52 episodes

Recording & compiling conversations about spiritual de/reconstruction, curating them by topic, and releasing them in episodes. Let’s stop having detached debates on social media and really talk.

The Airing of Grief Derek Webb

    • Society & Culture
    • 5.0 • 1 Rating

Recording & compiling conversations about spiritual de/reconstruction, curating them by topic, and releasing them in episodes. Let’s stop having detached debates on social media and really talk.




    With music being so integral to this podcast, running in parallel to the conversations and correspondence we feature, it’s not surprising that the conversations themselves start to sound like music in their own way. They flow like the components of a song. Verses, choruses (etc) repeating.

    The more you listen to these stories, the more you can’t help but see their intersections—where they share space, and where they diverge. We’ve weaved together a lot of conversations, but nothing we’ve ever released has ever been at this scale or scope.

    The idea is to expand to a larger dialog than ever before. To extend our “choir,” that cloud of witnesses, beyond any statement we’ve ever been able to construct. These stories will be told over more than a single episode, with different people having more or less to say at different points along the path.

    “Verse,” this first part, is the one dealing with our points of origin. It’s not about where we are now, or even how things crumbled to get us there. It’s about where we came from, and how that shaped everything.

    • 36 min
    Refrain (A Meditation for Your Cells)

    Refrain (A Meditation for Your Cells)

    This episode specifically roots us in the sciences of process. A conversation with a molecular biologist invites us to probe deeper… smaller… into our very cells. To find what they have to say about release, surrender, context, and adaptation. How we’re sustained by the things we let go of along with the new things we grasp. In commitment to process, the patterns of evolution emerge — weaving unities within diversities, and teaching us about how our experience changes us.

    • 30 min


    It’s easy to view our growth as a separate thing from our grief.
    …Impatiently, we might perceive the process of grief as something that we need to “get through” so that we can “move on” to growth… But in reality, growth is happening alongside grief as we adapt.

    There’s some comfort to be found there. People a bit further down the line will tell you how much they learned in grief. And if you’ve had a harder season, where grief has seemed all-encompassing, it’s good to know that you aren’t in stasis. You are still in process and progress. You are still moving forward.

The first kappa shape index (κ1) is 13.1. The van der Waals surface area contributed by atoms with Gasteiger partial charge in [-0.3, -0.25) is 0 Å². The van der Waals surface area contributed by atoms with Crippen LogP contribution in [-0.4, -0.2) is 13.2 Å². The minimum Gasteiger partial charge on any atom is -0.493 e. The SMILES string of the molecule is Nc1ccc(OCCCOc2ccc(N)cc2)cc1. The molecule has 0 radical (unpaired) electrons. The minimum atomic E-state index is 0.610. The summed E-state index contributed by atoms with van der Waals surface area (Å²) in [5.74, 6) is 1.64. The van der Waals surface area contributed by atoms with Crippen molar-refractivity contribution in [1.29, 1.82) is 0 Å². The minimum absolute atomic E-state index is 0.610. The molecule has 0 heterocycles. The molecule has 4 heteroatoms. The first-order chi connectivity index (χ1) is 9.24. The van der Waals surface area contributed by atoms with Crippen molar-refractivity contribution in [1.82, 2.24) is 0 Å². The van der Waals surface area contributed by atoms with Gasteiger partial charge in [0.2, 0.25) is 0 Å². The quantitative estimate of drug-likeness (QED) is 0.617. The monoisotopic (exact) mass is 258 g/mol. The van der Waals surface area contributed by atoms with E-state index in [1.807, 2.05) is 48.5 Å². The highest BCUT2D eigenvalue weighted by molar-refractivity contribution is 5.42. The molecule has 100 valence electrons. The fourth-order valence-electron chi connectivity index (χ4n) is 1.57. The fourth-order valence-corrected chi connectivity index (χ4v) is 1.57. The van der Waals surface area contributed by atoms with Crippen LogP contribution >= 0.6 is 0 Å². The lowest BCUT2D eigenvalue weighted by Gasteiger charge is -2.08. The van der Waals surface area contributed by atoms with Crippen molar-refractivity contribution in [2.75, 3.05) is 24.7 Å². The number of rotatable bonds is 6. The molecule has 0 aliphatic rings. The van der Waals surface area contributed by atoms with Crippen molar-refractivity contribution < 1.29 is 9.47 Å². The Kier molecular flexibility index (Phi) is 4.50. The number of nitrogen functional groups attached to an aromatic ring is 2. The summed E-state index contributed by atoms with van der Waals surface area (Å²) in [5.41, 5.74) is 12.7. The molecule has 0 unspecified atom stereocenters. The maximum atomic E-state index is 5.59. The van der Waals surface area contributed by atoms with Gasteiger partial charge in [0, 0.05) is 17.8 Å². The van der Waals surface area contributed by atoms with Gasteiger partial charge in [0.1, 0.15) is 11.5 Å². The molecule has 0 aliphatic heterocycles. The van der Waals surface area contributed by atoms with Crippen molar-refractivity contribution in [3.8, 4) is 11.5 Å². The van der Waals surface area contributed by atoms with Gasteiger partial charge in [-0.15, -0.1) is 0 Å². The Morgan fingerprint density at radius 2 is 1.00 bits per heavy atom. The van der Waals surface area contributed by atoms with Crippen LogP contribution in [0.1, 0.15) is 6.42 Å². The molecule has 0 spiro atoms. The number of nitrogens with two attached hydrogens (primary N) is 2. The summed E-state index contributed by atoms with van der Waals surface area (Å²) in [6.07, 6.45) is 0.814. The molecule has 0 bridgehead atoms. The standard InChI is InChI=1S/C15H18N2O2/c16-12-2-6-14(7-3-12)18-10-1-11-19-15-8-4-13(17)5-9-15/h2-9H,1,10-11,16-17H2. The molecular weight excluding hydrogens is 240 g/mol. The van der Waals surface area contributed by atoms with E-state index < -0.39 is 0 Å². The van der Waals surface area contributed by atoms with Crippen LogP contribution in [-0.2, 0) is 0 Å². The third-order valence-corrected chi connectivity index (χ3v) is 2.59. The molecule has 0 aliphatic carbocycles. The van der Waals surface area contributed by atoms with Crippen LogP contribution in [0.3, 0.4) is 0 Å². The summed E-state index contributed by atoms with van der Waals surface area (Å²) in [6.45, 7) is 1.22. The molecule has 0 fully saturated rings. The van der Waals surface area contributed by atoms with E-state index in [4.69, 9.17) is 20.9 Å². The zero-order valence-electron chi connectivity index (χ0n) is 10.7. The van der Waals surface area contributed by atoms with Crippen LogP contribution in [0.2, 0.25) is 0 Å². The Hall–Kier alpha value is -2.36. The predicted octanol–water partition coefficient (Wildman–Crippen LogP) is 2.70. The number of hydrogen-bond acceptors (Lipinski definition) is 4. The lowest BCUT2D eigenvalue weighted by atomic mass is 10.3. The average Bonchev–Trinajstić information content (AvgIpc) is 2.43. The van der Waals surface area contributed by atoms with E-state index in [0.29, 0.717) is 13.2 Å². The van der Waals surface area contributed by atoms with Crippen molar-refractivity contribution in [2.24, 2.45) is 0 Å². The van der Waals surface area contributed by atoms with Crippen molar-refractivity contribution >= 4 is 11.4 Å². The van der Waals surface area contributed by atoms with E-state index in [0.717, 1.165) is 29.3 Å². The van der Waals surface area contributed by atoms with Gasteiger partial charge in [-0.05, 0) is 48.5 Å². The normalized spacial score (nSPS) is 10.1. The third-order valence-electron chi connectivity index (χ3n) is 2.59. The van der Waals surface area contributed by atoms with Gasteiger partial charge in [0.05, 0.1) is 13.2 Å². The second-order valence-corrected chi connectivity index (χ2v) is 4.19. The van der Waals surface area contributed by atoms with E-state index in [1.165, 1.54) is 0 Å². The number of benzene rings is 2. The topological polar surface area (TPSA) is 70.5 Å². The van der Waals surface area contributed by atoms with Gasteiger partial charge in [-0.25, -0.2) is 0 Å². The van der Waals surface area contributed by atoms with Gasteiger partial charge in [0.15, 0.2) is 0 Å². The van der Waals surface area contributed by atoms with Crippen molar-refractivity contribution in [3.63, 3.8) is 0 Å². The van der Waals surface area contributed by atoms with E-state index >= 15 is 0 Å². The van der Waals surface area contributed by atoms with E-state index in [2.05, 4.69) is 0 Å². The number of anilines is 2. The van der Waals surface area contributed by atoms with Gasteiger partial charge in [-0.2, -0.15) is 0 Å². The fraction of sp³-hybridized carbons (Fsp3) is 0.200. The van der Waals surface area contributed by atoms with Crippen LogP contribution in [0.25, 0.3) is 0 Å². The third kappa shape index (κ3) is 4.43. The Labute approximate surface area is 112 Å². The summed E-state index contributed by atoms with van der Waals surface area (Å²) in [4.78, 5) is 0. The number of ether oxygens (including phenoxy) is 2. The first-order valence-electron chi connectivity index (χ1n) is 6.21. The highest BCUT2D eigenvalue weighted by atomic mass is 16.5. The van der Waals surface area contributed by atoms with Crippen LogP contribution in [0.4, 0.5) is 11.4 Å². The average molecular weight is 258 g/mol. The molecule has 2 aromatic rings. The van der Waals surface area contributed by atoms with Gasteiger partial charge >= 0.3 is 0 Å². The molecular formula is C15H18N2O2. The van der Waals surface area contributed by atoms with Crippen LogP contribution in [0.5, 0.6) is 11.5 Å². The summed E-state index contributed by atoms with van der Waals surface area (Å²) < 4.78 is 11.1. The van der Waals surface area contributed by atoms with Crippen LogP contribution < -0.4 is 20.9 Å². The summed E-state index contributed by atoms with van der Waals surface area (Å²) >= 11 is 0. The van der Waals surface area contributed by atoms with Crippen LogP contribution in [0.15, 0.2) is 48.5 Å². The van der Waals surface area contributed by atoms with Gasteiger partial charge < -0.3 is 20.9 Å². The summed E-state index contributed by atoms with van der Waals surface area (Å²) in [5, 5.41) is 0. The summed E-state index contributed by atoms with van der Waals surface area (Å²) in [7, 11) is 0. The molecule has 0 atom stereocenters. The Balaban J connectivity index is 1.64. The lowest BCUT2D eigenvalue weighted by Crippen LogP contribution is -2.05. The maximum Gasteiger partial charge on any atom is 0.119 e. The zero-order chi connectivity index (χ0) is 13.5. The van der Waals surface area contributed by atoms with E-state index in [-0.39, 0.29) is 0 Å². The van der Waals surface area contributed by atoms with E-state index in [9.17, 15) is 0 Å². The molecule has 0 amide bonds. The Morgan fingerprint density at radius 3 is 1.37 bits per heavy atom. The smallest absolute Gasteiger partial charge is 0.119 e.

• 34 min
    Come Home (To Your Body) Part 2

    Come Home (To Your Body) Part 2

    One of the key benefits to embodiment is that it’s substantial by definition.

    In a room (sanctuary) or a nation where many people are prone to detachment and disembodiment, a lot of hollow ideas and promises get promoted as answers, and hope is placed in vapor. A community in which on-the-ground advocacy is discouraged while prayers for intervention abound is no place in which to be fully alive. 

    Maybe you are the miracle you need to see. 

    This episode, we continue with a meditation not only on embodiment, but groundedness, real advocacy, and life beyond the limiting narratives and labels placed upon us. 

    • 38 min
    Come Home (To Your Body) Part 1

    Come Home (To Your Body) Part 1

    Some of the most resonant stories in our culture are about either finding or coming back to a place where you belong. Home. But the ultimate home to come home to is yourself.

    Part 1 (of 2) in our return to the theme of full embodiment, which is central to recovery and reconstruction.

    • 32 min
    Plain Sight

    Plain Sight

    There’s a Sufi proverb from Rumi which says,


    Whatever a ‘divine spark’ might be, it seems to be carried within our humanity. And yet many of us are healing from teachings and communities which suggested otherwise—which sought to divide us from ourselves, and to keep all the good things in external compartments… So we couldn’t own them. Couldn’t feel their affirmation or their embrace or their warmth.

    Much of Christianity loves to talk about something like incarnation, but only in the sense of what it might say about God. It misses the equally scandalous dynamic of what such a concept might say… about us.

    It was Jesus who said something about not building a house on sand, where the foundations could not handle a storm. When the storms come, often the unfortunate inadequacies of our constructs and - let’s say our sheltering, are laid bare. From within those shelters, we knew the roles we were required to perform. We knew how we were meant to appear. Many of us carried all of it out meticulously.

    But the storms came. And the masks we wore came down with the rest of the house.

    And yet free of the illusion of those shelters protecting us, a burden is lifted. We sense the things that were there all along, however buried, or stifled or censored in us. And in rediscovering the things that were hiding in plain sight, creativity is ignited to build something better, with all of our resources intact.

    • 48 min

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